By / Feb 20

When people consider whether or not they should do something, the decision is built on a more foundational assumption about what makes something right or wrong.

The pro-life discussion is a good example. There is often a red-faced debate around this issue, but minds are rarely changed by superficial word-jousting. Why? Because the discussion is rooted in something much deeper than scoring points in a rhetorical volleyball match. The conversation is not solely about pragmatism (“abortion is the best option in the case of rape”); it’s about fundamental views on morality (“abortion ends the life of a person”). The practical cannot be separated from our moral values.

Pragmatism and moral absolutes

As believers, we don’t want to be merely pragmatists. Our moral and theological values necessarily lead us to believe that there’s more to an equation than what simply “gets the job done.” Otherwise Jesus, the Lord we worship and obey, was a terrible example. His followers dwindled from a few thousand to less than a dozen, culminating in crucifixion. That’s hardly practical.

And yet, we fall into the trap of thinking only practically about practical issues. A person who says he is willing to give up his own life and follow Jesus can’t ignore the moral obligations that undergird his actions. Even practical commands from Jesus like “love your parents” or “bless those who curse you” flow from a commitment to being impractically obedient to God. We don’t represent a God who wants us to live a life that “works better.” No, we represent a God not bound by human answers.

As his people, we are called to radical submission regardless of the promise given by a current pragmatic solution. We don’t divorce our spouse despite the fact that we might be less annoyed without them; we pledge “til death do us part” because marriage mirrors the self-sacrificing radical forgiveness and reconciliation Jesus offers his people. The moral absolute trumps the pragmatic response.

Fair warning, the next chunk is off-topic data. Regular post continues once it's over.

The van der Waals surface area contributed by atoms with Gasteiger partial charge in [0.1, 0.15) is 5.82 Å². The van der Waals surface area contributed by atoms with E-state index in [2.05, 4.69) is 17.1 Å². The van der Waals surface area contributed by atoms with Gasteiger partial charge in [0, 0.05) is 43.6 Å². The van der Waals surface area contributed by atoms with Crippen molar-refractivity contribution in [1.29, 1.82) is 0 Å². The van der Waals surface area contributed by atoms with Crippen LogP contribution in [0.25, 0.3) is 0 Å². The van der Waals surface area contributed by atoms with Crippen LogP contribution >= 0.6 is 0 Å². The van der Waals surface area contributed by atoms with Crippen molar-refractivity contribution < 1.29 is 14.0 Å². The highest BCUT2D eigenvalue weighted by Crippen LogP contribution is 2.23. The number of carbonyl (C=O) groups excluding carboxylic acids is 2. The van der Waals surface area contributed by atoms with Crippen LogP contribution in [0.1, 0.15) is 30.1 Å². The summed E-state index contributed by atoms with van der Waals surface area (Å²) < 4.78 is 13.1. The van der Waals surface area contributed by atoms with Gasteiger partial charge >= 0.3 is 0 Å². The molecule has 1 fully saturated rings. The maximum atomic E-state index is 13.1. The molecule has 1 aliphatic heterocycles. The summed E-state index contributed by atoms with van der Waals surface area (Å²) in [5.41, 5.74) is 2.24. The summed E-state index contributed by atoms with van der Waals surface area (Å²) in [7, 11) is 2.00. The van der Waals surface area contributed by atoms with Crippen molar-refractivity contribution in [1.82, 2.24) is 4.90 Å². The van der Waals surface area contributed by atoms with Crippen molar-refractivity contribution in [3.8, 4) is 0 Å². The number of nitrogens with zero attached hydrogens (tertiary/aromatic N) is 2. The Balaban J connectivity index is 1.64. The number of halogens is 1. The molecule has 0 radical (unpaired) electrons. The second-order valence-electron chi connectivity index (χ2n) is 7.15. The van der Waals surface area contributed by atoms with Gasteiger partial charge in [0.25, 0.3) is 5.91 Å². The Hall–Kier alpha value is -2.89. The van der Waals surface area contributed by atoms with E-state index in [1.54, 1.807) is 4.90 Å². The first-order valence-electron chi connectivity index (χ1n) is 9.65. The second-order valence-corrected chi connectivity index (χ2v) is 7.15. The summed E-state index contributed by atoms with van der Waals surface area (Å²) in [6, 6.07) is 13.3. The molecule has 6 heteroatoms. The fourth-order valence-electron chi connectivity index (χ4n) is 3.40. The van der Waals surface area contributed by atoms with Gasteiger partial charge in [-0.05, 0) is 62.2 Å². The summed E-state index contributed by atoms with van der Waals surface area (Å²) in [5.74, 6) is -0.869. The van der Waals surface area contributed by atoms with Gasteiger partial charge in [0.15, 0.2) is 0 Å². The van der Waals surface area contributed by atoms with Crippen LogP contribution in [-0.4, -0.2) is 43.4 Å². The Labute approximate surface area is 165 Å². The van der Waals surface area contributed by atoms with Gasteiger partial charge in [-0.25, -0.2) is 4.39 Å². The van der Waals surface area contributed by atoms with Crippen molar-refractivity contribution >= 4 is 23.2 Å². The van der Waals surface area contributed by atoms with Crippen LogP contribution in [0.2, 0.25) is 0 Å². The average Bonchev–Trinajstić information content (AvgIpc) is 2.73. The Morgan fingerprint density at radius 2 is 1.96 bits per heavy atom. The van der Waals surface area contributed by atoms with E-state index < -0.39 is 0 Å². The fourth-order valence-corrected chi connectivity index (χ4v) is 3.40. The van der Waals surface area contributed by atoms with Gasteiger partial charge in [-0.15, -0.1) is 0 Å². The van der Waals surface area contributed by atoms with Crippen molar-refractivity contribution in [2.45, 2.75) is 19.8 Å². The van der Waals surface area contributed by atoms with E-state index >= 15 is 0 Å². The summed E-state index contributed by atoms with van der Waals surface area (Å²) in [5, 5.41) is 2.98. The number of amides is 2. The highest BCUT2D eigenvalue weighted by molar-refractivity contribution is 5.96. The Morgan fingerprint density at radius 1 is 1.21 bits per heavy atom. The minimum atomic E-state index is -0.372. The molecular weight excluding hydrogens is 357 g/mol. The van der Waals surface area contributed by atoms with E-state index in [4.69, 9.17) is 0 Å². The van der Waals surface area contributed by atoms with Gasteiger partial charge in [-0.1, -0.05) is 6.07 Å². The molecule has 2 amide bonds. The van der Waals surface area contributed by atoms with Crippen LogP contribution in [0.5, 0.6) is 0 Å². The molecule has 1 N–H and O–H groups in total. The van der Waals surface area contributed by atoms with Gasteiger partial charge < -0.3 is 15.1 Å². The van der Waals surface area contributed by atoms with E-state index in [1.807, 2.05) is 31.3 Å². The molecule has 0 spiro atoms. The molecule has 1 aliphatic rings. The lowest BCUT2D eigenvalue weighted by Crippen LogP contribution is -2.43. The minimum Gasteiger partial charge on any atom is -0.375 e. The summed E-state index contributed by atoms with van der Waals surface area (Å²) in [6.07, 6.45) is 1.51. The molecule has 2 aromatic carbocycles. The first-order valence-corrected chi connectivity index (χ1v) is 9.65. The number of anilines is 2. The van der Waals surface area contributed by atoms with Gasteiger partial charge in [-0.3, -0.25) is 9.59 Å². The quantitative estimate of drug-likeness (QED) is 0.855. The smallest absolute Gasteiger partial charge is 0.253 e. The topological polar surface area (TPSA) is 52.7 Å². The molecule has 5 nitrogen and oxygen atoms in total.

Weighing moral absolutes with pragmatic answers

These issues are often complex because, well, life is complex. There might be a hundred different solutions when making a decision, and that’s not necessarily a bad thing. The key is to identify the morally responsible stance on the issue, and then choose from the various morally responsible options. Consider the examples we’ve already used.

In the case of abortion, we first determine that the child is a human being, made by God, at conception. So we rule out having the abortion, and then we decide if it would be better to keep the baby or give the child up for adoption. Either might be the right thing to do. Preserving the life of the child is the morally responsible stance because human life is precious to God.

In the case of divorce, we first determine that abandoning our spouse because he or she annoys us is not an acceptable option. Once divorce is ruled out, we then consider the options. The option might be to work through the difficulty, not knowing when it will get better. The option might be to seek professional counseling, not knowing how long it will last or if it will work. Instead of what’s expedient at the moment, we think with the big picture in view. Some of the strongest marriages are marriages that, instead of leaving when it got hard, stayed together and figured out a way to reconcile and repair the damages caused in the past.

These decisions are not always easy, but always worth working through. And by the grace of God, we have a chance.